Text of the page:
More banana beer and a protest

Jun 25 2015

Today is an exploration day. We are looking for opportunities to expand our Rutonde porridge project and have headed out of Rwamagana into the hills. The air is cool as we walk into town to find moto taxis but it soon heats up as the thin clouds evaporate.

Above the town, the hillsides are lush with bananas, sorghum, sunflowers and other crops. In the valley bottoms rice is grown. Old coats hanging on sticks serve as scarecrows.

In amongst the banana trees we come across one enterprising family. Mother is roasting sorghum seeds over a fire while her son is trampling up and down in a wooden canoe. Given the heat, there must be worse ways of spending the morning. Inside the canoe is a liquid mush mixed with grass. These are bananas having the juice extracted. The grass acts as a filter for the banana fibre. Water is then added to the juice along with the roasted sorghum seeds and the liquid set aside to ferment. I can testify from previous experience that the final product resembles fizzy mud.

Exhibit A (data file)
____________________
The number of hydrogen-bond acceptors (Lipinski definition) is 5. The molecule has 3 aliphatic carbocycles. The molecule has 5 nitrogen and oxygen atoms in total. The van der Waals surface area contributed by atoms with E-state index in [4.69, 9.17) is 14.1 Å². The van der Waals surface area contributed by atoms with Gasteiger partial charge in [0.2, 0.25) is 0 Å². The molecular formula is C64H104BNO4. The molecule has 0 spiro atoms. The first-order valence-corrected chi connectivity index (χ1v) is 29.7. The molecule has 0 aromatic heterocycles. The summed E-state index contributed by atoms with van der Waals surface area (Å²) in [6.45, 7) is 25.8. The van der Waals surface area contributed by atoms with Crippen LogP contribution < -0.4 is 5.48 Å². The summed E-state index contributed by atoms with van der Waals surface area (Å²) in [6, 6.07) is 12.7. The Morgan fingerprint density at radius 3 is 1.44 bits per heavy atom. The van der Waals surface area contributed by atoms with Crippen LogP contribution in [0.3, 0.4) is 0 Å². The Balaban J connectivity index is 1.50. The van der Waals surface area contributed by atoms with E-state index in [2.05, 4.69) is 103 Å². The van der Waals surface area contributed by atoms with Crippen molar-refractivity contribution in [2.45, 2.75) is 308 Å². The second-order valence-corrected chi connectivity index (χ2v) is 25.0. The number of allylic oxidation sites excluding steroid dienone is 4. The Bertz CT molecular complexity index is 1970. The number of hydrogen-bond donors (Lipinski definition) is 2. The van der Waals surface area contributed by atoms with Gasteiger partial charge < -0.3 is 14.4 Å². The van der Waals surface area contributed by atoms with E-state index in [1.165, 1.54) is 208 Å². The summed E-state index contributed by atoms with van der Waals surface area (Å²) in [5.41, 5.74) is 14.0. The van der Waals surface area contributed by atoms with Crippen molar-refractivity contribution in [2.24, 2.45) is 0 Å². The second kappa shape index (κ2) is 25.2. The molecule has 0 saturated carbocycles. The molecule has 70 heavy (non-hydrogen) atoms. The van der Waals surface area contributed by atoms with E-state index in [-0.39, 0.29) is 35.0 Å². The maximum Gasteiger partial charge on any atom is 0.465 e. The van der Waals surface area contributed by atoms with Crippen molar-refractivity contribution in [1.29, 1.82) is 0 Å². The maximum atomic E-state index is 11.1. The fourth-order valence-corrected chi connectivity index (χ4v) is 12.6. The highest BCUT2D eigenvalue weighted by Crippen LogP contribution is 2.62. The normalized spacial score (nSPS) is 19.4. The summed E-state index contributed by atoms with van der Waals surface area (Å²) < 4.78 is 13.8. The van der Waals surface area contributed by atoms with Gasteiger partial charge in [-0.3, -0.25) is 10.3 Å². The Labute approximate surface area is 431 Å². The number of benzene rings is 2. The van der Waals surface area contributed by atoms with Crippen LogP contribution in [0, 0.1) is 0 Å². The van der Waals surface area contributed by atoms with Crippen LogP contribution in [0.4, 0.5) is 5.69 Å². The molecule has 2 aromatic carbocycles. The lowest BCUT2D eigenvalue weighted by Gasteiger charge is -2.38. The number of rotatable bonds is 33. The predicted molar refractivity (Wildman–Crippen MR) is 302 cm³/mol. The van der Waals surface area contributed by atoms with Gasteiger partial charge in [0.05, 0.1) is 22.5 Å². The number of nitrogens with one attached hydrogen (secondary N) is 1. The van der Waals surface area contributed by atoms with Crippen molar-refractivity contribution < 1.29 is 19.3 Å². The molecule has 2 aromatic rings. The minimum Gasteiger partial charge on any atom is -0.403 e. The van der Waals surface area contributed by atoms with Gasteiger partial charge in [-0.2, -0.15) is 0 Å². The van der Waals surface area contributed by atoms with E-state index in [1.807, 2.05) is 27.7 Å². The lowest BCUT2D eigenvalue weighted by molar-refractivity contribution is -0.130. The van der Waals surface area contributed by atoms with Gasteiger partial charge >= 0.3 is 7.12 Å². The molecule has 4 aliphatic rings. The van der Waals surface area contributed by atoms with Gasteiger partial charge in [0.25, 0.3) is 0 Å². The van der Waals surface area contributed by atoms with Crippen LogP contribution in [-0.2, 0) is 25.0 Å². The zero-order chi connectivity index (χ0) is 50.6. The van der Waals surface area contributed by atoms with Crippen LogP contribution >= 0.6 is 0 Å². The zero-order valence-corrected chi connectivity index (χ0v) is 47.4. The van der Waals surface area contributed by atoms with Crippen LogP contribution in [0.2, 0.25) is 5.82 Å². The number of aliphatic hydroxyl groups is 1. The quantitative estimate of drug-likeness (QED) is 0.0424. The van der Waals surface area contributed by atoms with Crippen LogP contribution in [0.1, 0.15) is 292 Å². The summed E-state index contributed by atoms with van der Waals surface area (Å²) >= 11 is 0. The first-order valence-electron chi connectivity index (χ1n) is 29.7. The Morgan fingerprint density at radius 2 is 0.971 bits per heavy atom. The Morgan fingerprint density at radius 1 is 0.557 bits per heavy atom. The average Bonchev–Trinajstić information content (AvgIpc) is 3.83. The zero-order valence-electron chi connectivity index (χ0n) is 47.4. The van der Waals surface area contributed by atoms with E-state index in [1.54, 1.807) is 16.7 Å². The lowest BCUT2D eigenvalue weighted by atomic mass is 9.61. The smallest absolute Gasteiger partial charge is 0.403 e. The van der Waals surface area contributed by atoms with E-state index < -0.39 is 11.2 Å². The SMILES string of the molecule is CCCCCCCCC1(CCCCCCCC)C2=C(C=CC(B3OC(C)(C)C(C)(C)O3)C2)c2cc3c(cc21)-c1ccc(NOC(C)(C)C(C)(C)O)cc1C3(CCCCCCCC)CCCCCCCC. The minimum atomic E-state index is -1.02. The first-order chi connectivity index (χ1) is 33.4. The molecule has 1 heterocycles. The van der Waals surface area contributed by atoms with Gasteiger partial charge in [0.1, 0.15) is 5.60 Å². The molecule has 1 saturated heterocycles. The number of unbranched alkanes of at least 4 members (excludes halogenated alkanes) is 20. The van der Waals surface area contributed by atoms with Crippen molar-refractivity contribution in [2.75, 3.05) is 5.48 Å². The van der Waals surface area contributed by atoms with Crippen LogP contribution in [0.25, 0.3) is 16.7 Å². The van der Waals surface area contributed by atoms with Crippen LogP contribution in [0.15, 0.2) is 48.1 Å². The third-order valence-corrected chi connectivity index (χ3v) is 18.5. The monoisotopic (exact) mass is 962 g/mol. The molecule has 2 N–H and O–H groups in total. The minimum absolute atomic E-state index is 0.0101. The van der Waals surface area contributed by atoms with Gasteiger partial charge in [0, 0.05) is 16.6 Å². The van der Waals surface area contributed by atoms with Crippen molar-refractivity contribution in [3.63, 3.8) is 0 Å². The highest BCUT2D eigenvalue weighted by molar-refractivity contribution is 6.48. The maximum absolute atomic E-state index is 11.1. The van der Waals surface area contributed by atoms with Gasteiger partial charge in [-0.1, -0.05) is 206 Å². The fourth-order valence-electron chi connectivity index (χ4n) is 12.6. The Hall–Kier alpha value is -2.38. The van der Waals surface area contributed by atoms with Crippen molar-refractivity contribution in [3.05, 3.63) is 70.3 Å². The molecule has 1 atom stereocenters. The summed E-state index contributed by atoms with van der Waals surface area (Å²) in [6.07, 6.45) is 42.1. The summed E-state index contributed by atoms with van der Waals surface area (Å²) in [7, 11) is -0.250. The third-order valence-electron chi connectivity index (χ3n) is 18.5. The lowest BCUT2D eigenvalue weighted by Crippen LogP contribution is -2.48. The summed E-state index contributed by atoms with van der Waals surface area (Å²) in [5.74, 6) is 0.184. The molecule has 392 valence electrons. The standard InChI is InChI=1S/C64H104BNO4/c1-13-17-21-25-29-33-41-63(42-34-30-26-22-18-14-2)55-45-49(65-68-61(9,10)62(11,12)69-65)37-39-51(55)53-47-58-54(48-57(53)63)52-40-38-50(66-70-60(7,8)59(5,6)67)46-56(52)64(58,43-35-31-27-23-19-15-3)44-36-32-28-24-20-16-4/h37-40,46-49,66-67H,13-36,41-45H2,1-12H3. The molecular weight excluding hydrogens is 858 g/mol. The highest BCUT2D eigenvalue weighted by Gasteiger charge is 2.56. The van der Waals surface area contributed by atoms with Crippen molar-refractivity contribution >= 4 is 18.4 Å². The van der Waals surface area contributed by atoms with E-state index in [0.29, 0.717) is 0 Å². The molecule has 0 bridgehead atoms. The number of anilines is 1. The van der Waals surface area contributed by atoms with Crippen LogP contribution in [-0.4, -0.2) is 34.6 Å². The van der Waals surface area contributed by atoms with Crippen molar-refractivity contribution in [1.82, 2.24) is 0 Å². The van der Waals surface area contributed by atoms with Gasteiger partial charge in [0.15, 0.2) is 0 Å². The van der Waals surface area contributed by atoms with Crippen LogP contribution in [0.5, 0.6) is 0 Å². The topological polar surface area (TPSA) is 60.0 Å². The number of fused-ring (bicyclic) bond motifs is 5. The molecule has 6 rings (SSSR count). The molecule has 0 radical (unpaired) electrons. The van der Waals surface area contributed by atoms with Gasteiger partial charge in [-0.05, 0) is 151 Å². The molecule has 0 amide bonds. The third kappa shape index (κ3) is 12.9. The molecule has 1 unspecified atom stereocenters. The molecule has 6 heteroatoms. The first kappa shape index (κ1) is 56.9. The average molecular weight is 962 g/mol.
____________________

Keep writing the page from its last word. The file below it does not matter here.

Our survey of the area tells us what we need to know and we head back into town. There are no taxis up here in the hills, so getting back to town means an hour's walk in the blistering heat. Even the locals are complaining about how warm it is,

Back in Rwamagana we are met by a mass protest and I am advised that a photograph would not be wise. Yesterday we read the headlines on the world news that the Rwandan head of intelligence had been arrested in London. As we walk up the main street it seems that every bicycle in town is coming towards us with chants and whistles. Behind the bicycles come the marchers carrying placards with slogans such as "Release our General, we are fed up with demeaning Africans." Following up the rear are what appears to be every school child for miles around, marching in their classes and looking very happy to have been let off double geography. They too carry placards, each one suspiciously written in the same hand.

The local police are out in force and armed, keeping an eye on proceedings.

An exciting day. The outing has given us the information we need to plan the growth of our projects. It has also been educational. Besides rural economics, I have learnt about beer manufacture and Rwandan politics. Everything considered, I may well have taken in more today than some schoolchildren in the town.